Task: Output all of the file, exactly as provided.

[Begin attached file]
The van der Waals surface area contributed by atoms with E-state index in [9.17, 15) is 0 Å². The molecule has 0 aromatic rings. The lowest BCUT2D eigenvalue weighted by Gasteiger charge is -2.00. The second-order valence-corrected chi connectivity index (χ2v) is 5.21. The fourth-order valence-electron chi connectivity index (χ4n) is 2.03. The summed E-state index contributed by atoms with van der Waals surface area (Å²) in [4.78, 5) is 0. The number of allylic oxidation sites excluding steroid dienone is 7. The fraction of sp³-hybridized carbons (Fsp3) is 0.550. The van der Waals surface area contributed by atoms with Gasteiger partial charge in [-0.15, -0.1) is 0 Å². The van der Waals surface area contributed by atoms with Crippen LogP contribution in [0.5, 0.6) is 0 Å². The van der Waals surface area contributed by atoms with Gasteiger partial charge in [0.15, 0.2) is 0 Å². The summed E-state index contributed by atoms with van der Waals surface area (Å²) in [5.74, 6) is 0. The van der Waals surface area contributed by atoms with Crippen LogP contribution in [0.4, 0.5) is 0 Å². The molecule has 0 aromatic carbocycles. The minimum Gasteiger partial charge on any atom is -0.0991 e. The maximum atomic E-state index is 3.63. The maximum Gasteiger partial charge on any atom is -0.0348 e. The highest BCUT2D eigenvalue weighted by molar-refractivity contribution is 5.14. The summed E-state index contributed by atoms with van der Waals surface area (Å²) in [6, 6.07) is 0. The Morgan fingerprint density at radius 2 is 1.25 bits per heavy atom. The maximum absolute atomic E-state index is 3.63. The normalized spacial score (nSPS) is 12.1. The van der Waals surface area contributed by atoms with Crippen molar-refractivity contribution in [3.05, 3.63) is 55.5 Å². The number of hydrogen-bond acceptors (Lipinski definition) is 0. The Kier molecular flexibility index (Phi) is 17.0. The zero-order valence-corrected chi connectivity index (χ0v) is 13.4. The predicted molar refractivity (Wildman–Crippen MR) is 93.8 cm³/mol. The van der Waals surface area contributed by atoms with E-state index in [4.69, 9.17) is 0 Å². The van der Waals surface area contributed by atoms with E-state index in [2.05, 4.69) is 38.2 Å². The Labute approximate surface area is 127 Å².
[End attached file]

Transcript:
The van der Waals surface area contributed by atoms with E-state index in [9.17, 15) is 0 Å². The molecule has 0 aromatic rings. The lowest BCUT2D eigenvalue weighted by Gasteiger charge is -2.00. The second-order valence-corrected chi connectivity index (χ2v) is 5.21. The fourth-order valence-electron chi connectivity index (χ4n) is 2.03. The summed E-state index contributed by atoms with van der Waals surface area (Å²) in [4.78, 5) is 0. The number of allylic oxidation sites excluding steroid dienone is 7. The fraction of sp³-hybridized carbons (Fsp3) is 0.550. The van der Waals surface area contributed by atoms with Gasteiger partial charge in [-0.15, -0.1) is 0 Å². The van der Waals surface area contributed by atoms with Crippen LogP contribution in [0.5, 0.6) is 0 Å². The van der Waals surface area contributed by atoms with Gasteiger partial charge in [0.15, 0.2) is 0 Å². The summed E-state index contributed by atoms with van der Waals surface area (Å²) in [5.74, 6) is 0. The van der Waals surface area contributed by atoms with Crippen LogP contribution in [0.4, 0.5) is 0 Å². The molecule has 0 aromatic carbocycles. The minimum Gasteiger partial charge on any atom is -0.0991 e. The maximum atomic E-state index is 3.63. The maximum Gasteiger partial charge on any atom is -0.0348 e. The highest BCUT2D eigenvalue weighted by molar-refractivity contribution is 5.14. The summed E-state index contributed by atoms with van der Waals surface area (Å²) in [6, 6.07) is 0. The Morgan fingerprint density at radius 2 is 1.25 bits per heavy atom. The maximum absolute atomic E-state index is 3.63. The normalized spacial score (nSPS) is 12.1. The van der Waals surface area contributed by atoms with Crippen molar-refractivity contribution in [3.05, 3.63) is 55.5 Å². The number of hydrogen-bond acceptors (Lipinski definition) is 0. The Kier molecular flexibility index (Phi) is 17.0. The zero-order valence-corrected chi connectivity index (χ0v) is 13.4. The predicted molar refractivity (Wildman–Crippen MR) is 93.8 cm³/mol. The van der Waals surface area contributed by atoms with E-state index in [4.69, 9.17) is 0 Å². The van der Waals surface area contributed by atoms with E-state index in [2.05, 4.69) is 38.2 Å². The Labute approximate surface area is 127 Å².